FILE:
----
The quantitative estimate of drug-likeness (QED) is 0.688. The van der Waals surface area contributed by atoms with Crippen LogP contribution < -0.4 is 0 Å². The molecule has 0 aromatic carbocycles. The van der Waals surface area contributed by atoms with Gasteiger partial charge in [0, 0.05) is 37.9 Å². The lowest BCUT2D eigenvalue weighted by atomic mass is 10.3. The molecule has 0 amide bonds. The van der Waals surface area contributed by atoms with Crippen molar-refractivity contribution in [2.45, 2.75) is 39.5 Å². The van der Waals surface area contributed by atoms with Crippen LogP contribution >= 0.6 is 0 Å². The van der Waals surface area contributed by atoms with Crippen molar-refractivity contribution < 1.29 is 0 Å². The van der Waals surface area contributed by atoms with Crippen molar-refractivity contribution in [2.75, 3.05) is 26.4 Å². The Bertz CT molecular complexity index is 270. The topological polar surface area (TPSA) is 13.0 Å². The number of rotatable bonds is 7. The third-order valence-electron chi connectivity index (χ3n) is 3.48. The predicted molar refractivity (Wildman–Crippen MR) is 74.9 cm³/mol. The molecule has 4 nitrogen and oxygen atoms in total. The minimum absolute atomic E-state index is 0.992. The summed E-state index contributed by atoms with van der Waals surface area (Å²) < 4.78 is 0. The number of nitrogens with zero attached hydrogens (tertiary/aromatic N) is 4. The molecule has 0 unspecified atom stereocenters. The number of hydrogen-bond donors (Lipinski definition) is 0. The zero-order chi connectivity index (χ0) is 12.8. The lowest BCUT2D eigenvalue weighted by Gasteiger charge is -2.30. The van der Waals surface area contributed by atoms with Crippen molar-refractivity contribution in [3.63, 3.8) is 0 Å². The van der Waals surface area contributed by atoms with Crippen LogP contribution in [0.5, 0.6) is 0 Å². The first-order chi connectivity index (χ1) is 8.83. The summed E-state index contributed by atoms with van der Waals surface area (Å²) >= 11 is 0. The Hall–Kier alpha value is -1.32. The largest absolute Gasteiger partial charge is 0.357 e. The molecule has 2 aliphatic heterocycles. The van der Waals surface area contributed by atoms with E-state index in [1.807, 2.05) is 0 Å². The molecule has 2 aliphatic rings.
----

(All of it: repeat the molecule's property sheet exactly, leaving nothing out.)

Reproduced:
The quantitative estimate of drug-likeness (QED) is 0.688. The van der Waals surface area contributed by atoms with Crippen LogP contribution < -0.4 is 0 Å². The molecule has 0 aromatic carbocycles. The van der Waals surface area contributed by atoms with Gasteiger partial charge in [0, 0.05) is 37.9 Å². The lowest BCUT2D eigenvalue weighted by atomic mass is 10.3. The molecule has 0 amide bonds. The van der Waals surface area contributed by atoms with Crippen molar-refractivity contribution in [2.45, 2.75) is 39.5 Å². The van der Waals surface area contributed by atoms with Crippen LogP contribution >= 0.6 is 0 Å². The van der Waals surface area contributed by atoms with Crippen molar-refractivity contribution < 1.29 is 0 Å². The van der Waals surface area contributed by atoms with Crippen molar-refractivity contribution in [2.75, 3.05) is 26.4 Å². The Bertz CT molecular complexity index is 270. The topological polar surface area (TPSA) is 13.0 Å². The number of rotatable bonds is 7. The third-order valence-electron chi connectivity index (χ3n) is 3.48. The predicted molar refractivity (Wildman–Crippen MR) is 74.9 cm³/mol. The molecule has 4 nitrogen and oxygen atoms in total. The minimum absolute atomic E-state index is 0.992. The summed E-state index contributed by atoms with van der Waals surface area (Å²) < 4.78 is 0. The number of nitrogens with zero attached hydrogens (tertiary/aromatic N) is 4. The molecule has 0 unspecified atom stereocenters. The number of hydrogen-bond donors (Lipinski definition) is 0. The zero-order chi connectivity index (χ0) is 12.8. The lowest BCUT2D eigenvalue weighted by Gasteiger charge is -2.30. The van der Waals surface area contributed by atoms with Crippen molar-refractivity contribution in [3.63, 3.8) is 0 Å². The van der Waals surface area contributed by atoms with Crippen LogP contribution in [0.5, 0.6) is 0 Å². The first-order chi connectivity index (χ1) is 8.83. The summed E-state index contributed by atoms with van der Waals surface area (Å²) >= 11 is 0. The Hall–Kier alpha value is -1.32. The largest absolute Gasteiger partial charge is 0.357 e. The molecule has 2 aliphatic heterocycles. The van der Waals surface area contributed by atoms with E-state index in [1.807, 2.05) is 0 Å². The molecule has 2 aliphatic rings.